Brief history of Shaki
Originally part of the old Oyo Empire, Shaki became a Yoruba refugee settlement after the destruction in 1835 of Old Oyo (Katunga), 70 miles (113 km) east-northeast, by Muslim Fulani conquerors. For those who are unfamiliar with its history, Shaki occupies a very important place among Yoruba towns.
According to the famous Yoruba historian, the Reverend Samuel Johnson, the Okere’s (the king’s) palace at Shaki was built “on the very spot” on which the corpse of Ofinran, a deceased Alaafin born of a Bariba woman fell down and “had to be bound up afresh before they (the funeral cortege) could proceed”. The funeral train was on its way to old Oyo from Igboho, the new capital of the Oyo Empire. It would be recalled that after the fall of old Oyo (‘Eyeo’ or ‘Katunga’) to an invading Fulani army from Ilorin circa 1837, an Alaafin, Eguguojo moved his palace up north to Igboho, northwest of Shaki. Hence, and today, close to Igboho and within the precincts of the old Oyo Games Reserve lie the burial tombs of four Alaafins: – Eguguojo, Orompoto, Ajiboyede, and Abipa.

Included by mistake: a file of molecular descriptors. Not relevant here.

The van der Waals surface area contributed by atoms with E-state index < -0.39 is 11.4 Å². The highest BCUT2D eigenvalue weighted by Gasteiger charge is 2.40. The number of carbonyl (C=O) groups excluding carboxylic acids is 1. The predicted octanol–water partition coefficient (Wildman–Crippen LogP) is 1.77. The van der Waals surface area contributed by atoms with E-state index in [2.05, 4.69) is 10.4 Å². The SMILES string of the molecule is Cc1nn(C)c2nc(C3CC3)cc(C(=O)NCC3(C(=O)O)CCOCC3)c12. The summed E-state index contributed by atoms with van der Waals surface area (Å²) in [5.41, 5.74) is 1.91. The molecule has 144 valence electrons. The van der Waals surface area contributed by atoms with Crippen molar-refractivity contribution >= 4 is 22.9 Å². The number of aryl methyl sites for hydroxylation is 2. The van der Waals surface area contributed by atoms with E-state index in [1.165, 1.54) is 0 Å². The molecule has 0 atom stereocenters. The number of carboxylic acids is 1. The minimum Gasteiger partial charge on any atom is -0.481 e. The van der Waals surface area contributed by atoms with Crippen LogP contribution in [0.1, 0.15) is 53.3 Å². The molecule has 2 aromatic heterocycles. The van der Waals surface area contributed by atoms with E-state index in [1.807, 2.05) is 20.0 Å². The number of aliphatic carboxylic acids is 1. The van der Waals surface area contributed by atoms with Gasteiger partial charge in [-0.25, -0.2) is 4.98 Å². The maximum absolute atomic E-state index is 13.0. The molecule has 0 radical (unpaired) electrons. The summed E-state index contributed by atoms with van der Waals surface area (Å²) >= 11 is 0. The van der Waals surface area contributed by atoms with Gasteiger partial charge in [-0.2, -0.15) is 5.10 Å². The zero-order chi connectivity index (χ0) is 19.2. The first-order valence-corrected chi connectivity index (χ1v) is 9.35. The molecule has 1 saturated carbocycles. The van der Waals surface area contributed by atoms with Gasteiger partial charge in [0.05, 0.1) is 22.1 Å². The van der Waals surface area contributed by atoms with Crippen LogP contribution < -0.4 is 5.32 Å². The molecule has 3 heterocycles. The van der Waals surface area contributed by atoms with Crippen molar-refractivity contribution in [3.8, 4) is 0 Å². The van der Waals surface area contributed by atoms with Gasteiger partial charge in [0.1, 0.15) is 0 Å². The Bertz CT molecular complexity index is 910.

However, another historian, late Chief Ojo, the Bada of Shaki gave the meaning of the town’s name as “Sa-kiri”, meaning ‘a fleeing refugee’. The fleeing refugees, according to sources finally found a respite on the Asabari Hill located in the town. Hence, the ‘oriki’ praise – name of a Shaki indigene is incomplete without the addition of ‘Omo Asabari’, (‘son of Asabari’).